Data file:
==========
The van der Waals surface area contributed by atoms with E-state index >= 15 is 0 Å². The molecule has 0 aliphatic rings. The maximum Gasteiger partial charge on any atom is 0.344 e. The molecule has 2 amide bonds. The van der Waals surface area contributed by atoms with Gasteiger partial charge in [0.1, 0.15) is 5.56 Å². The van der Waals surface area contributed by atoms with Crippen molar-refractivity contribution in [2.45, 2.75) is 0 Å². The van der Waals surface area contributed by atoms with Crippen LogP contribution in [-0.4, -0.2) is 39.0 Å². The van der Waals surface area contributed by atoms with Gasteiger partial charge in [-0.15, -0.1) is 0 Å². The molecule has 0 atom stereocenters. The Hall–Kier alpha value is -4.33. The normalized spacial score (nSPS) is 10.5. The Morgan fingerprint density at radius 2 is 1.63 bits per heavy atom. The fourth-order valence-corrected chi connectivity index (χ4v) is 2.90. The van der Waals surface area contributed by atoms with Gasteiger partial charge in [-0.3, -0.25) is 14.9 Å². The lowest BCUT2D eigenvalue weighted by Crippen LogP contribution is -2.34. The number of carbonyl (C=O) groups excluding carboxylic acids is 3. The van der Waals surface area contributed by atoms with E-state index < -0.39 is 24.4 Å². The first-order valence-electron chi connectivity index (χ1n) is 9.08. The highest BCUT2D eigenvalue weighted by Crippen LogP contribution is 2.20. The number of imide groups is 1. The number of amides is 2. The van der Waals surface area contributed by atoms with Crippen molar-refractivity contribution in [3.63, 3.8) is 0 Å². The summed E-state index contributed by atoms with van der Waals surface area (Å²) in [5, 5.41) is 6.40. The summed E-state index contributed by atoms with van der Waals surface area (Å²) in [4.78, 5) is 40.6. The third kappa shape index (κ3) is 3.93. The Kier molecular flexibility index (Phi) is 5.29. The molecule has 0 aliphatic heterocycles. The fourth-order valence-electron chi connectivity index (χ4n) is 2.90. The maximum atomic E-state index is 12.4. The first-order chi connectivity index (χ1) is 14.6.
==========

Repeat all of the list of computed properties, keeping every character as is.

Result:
The van der Waals surface area contributed by atoms with E-state index >= 15 is 0 Å². The molecule has 0 aliphatic rings. The maximum Gasteiger partial charge on any atom is 0.344 e. The molecule has 2 amide bonds. The van der Waals surface area contributed by atoms with Gasteiger partial charge in [0.1, 0.15) is 5.56 Å². The van der Waals surface area contributed by atoms with Crippen molar-refractivity contribution in [2.45, 2.75) is 0 Å². The van der Waals surface area contributed by atoms with Crippen LogP contribution in [-0.4, -0.2) is 39.0 Å². The van der Waals surface area contributed by atoms with Gasteiger partial charge in [-0.15, -0.1) is 0 Å². The molecule has 0 atom stereocenters. The Hall–Kier alpha value is -4.33. The normalized spacial score (nSPS) is 10.5. The Morgan fingerprint density at radius 2 is 1.63 bits per heavy atom. The fourth-order valence-corrected chi connectivity index (χ4v) is 2.90. The van der Waals surface area contributed by atoms with Gasteiger partial charge in [-0.3, -0.25) is 14.9 Å². The lowest BCUT2D eigenvalue weighted by Crippen LogP contribution is -2.34. The number of carbonyl (C=O) groups excluding carboxylic acids is 3. The van der Waals surface area contributed by atoms with E-state index < -0.39 is 24.4 Å². The first-order valence-electron chi connectivity index (χ1n) is 9.08. The highest BCUT2D eigenvalue weighted by Crippen LogP contribution is 2.20. The number of imide groups is 1. The number of amides is 2. The van der Waals surface area contributed by atoms with Crippen molar-refractivity contribution in [3.63, 3.8) is 0 Å². The summed E-state index contributed by atoms with van der Waals surface area (Å²) in [5, 5.41) is 6.40. The summed E-state index contributed by atoms with van der Waals surface area (Å²) in [4.78, 5) is 40.6. The third kappa shape index (κ3) is 3.93. The Kier molecular flexibility index (Phi) is 5.29. The molecule has 0 aliphatic heterocycles. The fourth-order valence-electron chi connectivity index (χ4n) is 2.90. The maximum atomic E-state index is 12.4. The first-order chi connectivity index (χ1) is 14.6.